• Remind yourself everybody is doing the best they can with the level of understanding they have at any moment in their lives (including you).
  • Let go of “past-future” thinking. Stay present. Stay in the NOW.
  • Confront your emotional conflicts. Be willing to “own” your stuff.
  • Appreciate the lessons. Your mistakes have contributed to your growth and have helped to make you who you are.
  • One of the best ways to learn how to forgive yourself, is by continually forgiving others. Say “I forgive ___________ for ____________, and let them go in peace. ” (Just fill in the blanks.)

© COPYRIGHT 2006, 2007, 2013 Recovering Wayward Enterprises, LLC

6 thoughts on “Forgiving Yourself After the Affair

  1. I never ever be forgiven. By anyone.
    Especially me. Better that l die of cancer. Screaming my head off. For me there can be no possible pardon. I feel like worms.are crawling through me. Such pure loathing.

    • I also think it would be better to die. In fact I read about how kids are better off with a parent dead than divorced parents. My spouse would get the money from insurance and financially better off. I cannot see a path to forgiving myself. And my spouse cannot forgive me either

  2. Not sure if forgiving oneself is even possible….has to be the ultimate hurt ifor everyone involved. There is no excuse for bad character in my opinion…..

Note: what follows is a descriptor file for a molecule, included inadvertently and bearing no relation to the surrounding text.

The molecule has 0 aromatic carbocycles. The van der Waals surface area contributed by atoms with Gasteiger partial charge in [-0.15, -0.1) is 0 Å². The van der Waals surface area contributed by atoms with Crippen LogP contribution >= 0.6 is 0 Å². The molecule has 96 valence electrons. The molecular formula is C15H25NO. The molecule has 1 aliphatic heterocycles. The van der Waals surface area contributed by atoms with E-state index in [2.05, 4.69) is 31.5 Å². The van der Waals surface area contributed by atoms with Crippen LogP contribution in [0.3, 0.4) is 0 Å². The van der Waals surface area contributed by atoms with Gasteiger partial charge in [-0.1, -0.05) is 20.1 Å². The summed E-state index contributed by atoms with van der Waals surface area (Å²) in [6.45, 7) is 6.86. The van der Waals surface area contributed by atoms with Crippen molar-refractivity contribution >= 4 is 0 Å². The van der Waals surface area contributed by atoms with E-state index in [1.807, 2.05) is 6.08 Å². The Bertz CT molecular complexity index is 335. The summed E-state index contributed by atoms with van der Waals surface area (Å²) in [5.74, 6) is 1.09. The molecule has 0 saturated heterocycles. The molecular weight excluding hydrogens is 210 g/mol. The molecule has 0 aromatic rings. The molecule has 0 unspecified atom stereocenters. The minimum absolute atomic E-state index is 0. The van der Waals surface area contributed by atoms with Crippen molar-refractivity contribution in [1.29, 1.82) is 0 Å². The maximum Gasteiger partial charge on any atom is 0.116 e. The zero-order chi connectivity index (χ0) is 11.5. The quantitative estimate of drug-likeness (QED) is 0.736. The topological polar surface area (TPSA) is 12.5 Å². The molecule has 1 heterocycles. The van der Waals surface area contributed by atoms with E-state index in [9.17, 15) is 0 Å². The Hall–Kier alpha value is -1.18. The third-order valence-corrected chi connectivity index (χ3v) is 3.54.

3. Self forgiveness ? I never really thought much about that… It must come at the end of a long hard battle to repair everything that I destroyed. Not beating myself up just trying to heal and make amends with those I hurt…Iam the last one on the list of forgiveness but I can see that that it may be the final piece of the puzzle…maybe someday maybe

  4. Don’t hate yourself. Just remember your mistakes, learn from them, and keep a firm resolve never to make them again. Try to think positively, be the best partner & companion to your spouse that you are able to be, and then just give the wounds a little time to heal. Just like your spouse should be able to see the difference in you, and start to forgive, you should slowly start to forgive yourself as well. It comes down to knowing your own heart, and knowing that you are doing your best to learn & grow and be a better person. If it’s been a while & you’re still wallowing in self-loathing & negative emotions, it’s probably well past time to get into therapy. Even being aware of the cycle of negative emotions & reactions my husband and I could expect after D-day, I never considered the two of us trying to recover without professional help. I don’t think we’d have made it this far without it.

    And to the person above who said they read that kids were better off with deceased parents than divorced ones – whoever wrote that was an idiot. My own parents were a classic example of two people who never should have married, and yet stayed together “for the kids” until I was into my teen-aged years, and I’d have been grateful to them if they hadn’t. I adored them both, but was relieved when they finally divorced. It was like growing up in a war zone. I remember being a small child and being afraid to go to sleep at night for fear that I’d wake up and find one of them dead at the hands of the other. I’d say be careful what you volunteer your kids for. They may grow up not liking you for it.